Some readers will, indeed, be put off if they aren’t given all the backstory at once.  I’m certain people stopped reading Agent of Change, ‘way back last century because we didn’t explain enough up front.  Why am I certain?  Because people have said as much to me, or around me.  And that’s OK; we don’t all like to read the same thing; we all have different comfort levels and different things that we want from our pleasure reading.

But, I think you’re shortchanging the intelligence, resilience, and story-sense of a whole bunch of potential readers by actively discouraging them to try the Liaden Universe®, at whatever point they care to enter.  I think that they deserve the chance to try, and see what happens.

I will tell you that I — we get to see the royalty statements, after all.  We get the checks, and we can look back and see what the check for last year’s book was, and how many sold in the first period — I have seen a worrisome (to me; I worry; it’s my job). . .downturn in the first reported sales of Dragon in Exile, which is possibly the first Liaden novel to have a concerted. . .but don’t start here! campaign brought against it by readers and reviewers.

Now, there are many other reasons for a book to experience low(er) sales.  We may have written a lousy book.  The title might have turned readers off.  The cover art might not have spoken to folks who would potentially enjoy the story.  The economy sucked and book-buying budgets went down the drain.  There are lots of reasons why some books do less-well than others.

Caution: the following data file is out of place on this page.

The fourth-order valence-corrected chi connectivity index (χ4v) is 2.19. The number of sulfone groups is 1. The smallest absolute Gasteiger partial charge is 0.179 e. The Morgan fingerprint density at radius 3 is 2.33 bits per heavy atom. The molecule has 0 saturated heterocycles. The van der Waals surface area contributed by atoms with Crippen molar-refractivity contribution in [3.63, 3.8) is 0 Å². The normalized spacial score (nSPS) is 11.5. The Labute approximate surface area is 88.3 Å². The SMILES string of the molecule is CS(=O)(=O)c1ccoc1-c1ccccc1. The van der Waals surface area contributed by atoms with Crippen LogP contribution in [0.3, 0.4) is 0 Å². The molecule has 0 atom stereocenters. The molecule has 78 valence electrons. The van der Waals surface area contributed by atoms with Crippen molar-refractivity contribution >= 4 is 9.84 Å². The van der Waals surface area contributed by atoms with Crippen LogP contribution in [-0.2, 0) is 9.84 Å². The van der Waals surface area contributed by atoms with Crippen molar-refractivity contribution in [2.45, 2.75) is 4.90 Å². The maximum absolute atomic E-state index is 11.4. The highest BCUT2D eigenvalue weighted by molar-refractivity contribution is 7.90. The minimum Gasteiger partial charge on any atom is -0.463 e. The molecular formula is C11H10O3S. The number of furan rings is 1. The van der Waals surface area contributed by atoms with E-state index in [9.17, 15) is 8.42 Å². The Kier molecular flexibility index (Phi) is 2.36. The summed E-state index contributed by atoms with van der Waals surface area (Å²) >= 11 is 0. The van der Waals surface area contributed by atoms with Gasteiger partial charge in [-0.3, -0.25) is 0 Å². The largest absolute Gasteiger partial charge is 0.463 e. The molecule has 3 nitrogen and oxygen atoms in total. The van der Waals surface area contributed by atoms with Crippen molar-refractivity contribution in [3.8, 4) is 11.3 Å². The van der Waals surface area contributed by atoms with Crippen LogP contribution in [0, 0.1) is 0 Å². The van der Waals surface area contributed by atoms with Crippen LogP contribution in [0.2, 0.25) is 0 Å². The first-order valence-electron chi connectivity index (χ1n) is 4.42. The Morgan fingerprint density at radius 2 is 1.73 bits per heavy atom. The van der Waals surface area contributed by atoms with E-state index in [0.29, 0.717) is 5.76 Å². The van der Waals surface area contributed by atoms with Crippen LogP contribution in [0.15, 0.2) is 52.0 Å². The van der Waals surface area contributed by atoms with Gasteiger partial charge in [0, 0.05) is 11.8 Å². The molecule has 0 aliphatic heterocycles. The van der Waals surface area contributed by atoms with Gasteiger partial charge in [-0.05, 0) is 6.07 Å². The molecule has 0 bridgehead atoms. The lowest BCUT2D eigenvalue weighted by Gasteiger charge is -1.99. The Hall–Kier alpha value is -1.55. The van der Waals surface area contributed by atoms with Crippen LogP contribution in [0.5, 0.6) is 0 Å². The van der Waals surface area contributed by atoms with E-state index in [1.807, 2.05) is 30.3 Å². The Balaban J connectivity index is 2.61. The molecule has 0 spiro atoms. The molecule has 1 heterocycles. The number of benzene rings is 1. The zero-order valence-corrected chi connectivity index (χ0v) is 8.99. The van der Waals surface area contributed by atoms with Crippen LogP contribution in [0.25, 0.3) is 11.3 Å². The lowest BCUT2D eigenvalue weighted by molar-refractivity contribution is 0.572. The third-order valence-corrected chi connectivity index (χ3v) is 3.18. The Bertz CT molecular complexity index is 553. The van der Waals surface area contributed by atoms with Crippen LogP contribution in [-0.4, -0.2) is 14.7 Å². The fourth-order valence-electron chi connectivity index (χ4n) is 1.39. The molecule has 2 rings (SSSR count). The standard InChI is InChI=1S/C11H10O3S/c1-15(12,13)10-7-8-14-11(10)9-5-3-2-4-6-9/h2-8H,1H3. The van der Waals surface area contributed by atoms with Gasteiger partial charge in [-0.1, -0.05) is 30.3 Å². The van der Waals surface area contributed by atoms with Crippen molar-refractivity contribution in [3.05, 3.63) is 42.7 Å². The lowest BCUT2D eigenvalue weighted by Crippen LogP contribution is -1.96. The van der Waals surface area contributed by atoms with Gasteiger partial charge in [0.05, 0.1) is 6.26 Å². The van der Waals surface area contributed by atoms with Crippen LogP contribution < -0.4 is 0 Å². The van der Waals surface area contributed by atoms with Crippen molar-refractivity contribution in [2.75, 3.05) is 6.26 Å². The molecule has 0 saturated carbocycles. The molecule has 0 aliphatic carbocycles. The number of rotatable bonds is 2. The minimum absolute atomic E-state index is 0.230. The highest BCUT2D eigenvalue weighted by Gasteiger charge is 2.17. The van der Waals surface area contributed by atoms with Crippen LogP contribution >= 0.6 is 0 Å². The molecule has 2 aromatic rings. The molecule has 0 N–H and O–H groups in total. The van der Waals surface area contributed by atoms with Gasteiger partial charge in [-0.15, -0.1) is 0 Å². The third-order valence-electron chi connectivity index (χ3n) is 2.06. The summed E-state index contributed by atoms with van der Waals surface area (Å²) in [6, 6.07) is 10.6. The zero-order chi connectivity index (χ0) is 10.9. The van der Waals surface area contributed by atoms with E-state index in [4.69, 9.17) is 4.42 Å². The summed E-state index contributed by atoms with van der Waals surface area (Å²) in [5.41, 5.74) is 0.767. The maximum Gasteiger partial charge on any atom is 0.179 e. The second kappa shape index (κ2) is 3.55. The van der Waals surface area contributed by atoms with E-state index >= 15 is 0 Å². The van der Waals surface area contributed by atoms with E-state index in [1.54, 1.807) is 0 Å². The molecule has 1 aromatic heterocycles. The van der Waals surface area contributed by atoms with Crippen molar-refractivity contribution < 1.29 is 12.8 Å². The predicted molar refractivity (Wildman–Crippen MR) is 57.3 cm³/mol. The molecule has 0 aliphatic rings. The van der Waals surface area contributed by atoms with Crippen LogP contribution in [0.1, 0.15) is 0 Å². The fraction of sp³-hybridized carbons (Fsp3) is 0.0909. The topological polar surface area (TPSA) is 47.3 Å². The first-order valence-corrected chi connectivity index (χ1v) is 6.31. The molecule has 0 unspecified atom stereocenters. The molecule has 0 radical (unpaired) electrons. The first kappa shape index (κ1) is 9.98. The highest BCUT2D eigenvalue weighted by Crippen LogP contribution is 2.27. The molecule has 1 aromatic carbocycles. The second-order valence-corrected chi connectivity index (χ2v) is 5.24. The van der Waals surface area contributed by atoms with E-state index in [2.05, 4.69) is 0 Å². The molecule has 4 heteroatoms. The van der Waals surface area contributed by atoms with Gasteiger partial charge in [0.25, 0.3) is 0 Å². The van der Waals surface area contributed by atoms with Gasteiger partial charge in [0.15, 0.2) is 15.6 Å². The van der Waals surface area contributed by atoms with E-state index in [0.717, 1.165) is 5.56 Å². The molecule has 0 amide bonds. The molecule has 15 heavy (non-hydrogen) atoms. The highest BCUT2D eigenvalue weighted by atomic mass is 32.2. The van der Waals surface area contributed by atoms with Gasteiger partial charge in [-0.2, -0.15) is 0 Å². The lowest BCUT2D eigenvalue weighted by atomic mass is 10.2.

But, the reality is: if people don’t buy our books, if readers are discouraged from buying the new book — we’re dead again, as authors.

For those of you who remember landlines and party lines. . .The tradition we and the Liaden Universe® come from is that of Andre Norton, whose many novels took place in a full-realized universe.  Has anyone seen a review of an Andre Norton book that included. . .but don’t start here?

Robert Heinlein came to the realization that a “universe” was a desirable thing very late in his career, and his attempts to cobble up his work into a cohesive universe was not, imho, very successful, but!  Do people write reviews of Heinlein novels that include. . .but don’t start here?  (Leaving aside those folks who think you shouldn’t read Heinlein at all.)

. . .I’ve been mulling over the reviews garnered by some of our colleagues.  Lois Bujold is probably doing the closest to what we’re trying to do in the Liaden Universe®, in writing novels as they occur — which is to say “out of order.”  And I don’t think I’ve ever seen a review of one of her books that said. . .but don’t start here.  There are many, many, many authors writing multi-books series — and remember, the Liaden Universe® is not a trad series — and I don’t see. . .but don’t start here.

Steve and I are, I think, doing something unique in the field, and we’ve been doing it for 28 years.  It’s hard to be unique in publishing, because unique is difficult to explain, and because unique doesn’t fit into the cozy little sub-genres the bookstores invented to make business easy on themselves.  And, if you do something for 28 years, you tend to be trivialized by. . .people who Form Opinions based on Their Opinions.  Oh, that’s Lee and Miller doing That Thing that they do. Bodice rippers in space.  Too bad they don’t have any original ideas. . .

So. . .you who are readers of — who are friends of — Liad. . .by all means write reviews, and share your honest opinion of our work with other readers.  Especially share your opinion of the newest Liaden adventure, along with, perhaps, one of two of your personal favorites.  If you liked the book, say so.  If you didn’t like the book, say so.